Additional requirements specific to the implementation for all Community, and Validated patterns
Patterns MUST include one or more Git repositories, in a publicly accessible location, containing configuration elements that can be consumed by the OpenShift GitOps operator (ArgoCD) without supplying custom ArgoCD images.
Patterns MUST be useful without all content stored in private git repos
Patterns MUST include a list of names and versions of all the products and projects being consumed by the pattern
Patterns MUST be useful without any sample applications that are private or lack public sources.
Patterns must not become useless due to bit rot or opaque incompatibilities in closed source “applications”.
Patterns MUST NOT store sensitive data elements, including but not limited to passwords, in Git
Patterns MUST be possible to deploy on any IPI-based OpenShift cluster (BYO)
We distinguish between the provisioning and configuration requirements of the initial cluster (“Patterns”), and of clusters/machines managed by the initial cluster (see “Managed clusters”)
Patterns MUST use a standardized clustergroup Helm chart, as the initial OpenShift GitOps application that describes all namespaces, subscriptions, and any other GitOps applications which contain the configuration elements that make up the solution.
Managed clusters MUST operate on the premise of “eventual consistency” (automatic retries, and an expectation of idempotence), which is one of the essential benefits of the GitOps model.
Imperative elements MUST be implemented as idempotent code stored in Git
Patterns SHOULD include sample application(s) to demonstrate the business problem(s) addressed by the pattern.
Patterns SHOULD try to indicate which parts are foundational as opposed to being for demonstration purposes.
Patterns SHOULD use the VP operator to deploy patterns. However anything that creates the OpenShift GitOps subscription and initial clustergroup application could be acceptable.
Patterns SHOULD embody the “open hybrid cloud model” unless there is a compelling reason to limit the availability of functionality to a specific platform or topology.
Patterns SHOULD use industry standards and Red Hat products for all required tooling
Patterns prefer current best practices at the time of pattern development. Solutions that do not conform to best practices should expect to justify non-conformance and/or expend engineering effort to conform.
Patterns SHOULD NOT make use of upstream/community operators and images except, depending on the market segment, where critical to the overall solution.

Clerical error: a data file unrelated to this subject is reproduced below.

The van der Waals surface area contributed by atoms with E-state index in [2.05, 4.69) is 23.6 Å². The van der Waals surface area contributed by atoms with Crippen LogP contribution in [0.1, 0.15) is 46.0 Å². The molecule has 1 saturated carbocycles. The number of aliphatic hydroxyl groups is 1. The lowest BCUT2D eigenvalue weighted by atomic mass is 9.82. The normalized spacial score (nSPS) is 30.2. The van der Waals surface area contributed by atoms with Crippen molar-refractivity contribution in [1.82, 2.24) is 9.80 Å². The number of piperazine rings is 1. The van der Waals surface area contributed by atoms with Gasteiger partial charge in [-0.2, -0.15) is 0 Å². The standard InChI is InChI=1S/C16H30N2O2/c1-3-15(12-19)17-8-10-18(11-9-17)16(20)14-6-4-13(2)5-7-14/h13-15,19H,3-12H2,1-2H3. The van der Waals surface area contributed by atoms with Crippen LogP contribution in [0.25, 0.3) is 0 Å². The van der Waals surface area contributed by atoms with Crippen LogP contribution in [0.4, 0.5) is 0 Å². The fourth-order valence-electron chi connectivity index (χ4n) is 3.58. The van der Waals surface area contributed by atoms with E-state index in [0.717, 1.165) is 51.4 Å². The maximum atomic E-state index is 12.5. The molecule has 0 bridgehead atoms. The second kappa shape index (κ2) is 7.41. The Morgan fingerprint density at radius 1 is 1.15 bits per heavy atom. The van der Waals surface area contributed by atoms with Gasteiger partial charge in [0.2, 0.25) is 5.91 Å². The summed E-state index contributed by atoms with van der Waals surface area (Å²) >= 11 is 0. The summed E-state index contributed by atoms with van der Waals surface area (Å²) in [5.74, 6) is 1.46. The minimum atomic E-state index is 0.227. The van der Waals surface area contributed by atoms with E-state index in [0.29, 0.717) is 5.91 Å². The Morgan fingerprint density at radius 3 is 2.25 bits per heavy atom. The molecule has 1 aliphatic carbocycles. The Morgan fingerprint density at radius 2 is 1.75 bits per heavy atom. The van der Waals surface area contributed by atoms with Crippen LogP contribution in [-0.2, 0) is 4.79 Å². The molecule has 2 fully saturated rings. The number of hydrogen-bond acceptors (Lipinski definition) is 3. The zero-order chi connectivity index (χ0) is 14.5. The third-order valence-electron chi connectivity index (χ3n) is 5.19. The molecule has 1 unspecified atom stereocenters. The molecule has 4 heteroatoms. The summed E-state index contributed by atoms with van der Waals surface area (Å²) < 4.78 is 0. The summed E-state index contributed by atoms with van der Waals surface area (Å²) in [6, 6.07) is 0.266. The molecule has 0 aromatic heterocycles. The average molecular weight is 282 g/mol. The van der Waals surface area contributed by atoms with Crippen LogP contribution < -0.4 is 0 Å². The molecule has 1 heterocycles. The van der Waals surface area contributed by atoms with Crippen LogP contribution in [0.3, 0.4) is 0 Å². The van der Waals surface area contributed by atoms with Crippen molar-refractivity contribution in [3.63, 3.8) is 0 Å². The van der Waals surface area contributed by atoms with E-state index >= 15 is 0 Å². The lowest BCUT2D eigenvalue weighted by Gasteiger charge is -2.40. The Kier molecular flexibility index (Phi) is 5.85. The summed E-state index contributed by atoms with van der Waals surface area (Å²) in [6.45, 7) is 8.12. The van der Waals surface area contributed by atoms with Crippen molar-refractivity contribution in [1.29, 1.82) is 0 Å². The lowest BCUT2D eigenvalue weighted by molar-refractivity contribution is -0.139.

Such operators are forbidden to be deployed into an increasing number of customer environments, which limits reuse. Alternatives include productizing the operator, and building it in-cluster from trusted sources as part of the pattern.
Patterns SHOULD be decomposed into modules that perform a specific function, so that they can be reused in other patterns.
For example, Bucket Notification is a capability in the Medical Diagnosis pattern that could be used for other solutions.
Patterns SHOULD use Ansible Automation Platform to drive the declarative provisioning and management of managed hosts (e.g. RHEL). See also “Imperative elements”.
Patterns SHOULD use RHACM to manage policy and compliance on any managed clusters.
Patterns SHOULD use RHACM and a standardized acm chart to deploy and configure OpenShift GitOps to managed clusters.
Managed clusters SHOULD be loosely coupled to their hub, and use OpenShift GitOps to consume applications and configuration directly from Git as opposed to having hard dependencies on a centralized cluster.
Managed clusters SHOULD use the “pull” deployment model for obtaining their configuration.
Imperative elements SHOULD be implemented as Ansible playbooks
Imperative elements SHOULD be driven declaratively – by which we mean that the playbooks should be triggered by Jobs and/or CronJobs stored in Git and delivered by OpenShift GitOps.
- Patterns CAN include additional configuration and/or demo elements located in one or more additional private git repos.
- Patterns CAN include automation that deploys a known set of clusters and/or machines in a specific topology
- Patterns CAN limit functionality/testing claims to specific platforms, topologies, and cluster/node sizes
- Patterns CAN consume operators from established partners (e.g. Hashicorp Vault, and Seldon)
- Patterns CAN include managed clusters
- Patterns CAN include details or automation for provisioning managed clusters, or rely on the admin to pre-provision them out-of-band.
- Patterns CAN also choose to model multi-cluster solutions as an uncoordinated collection of “initial hub clusters”
- Imperative elements CAN interact with cluster state and/or external influences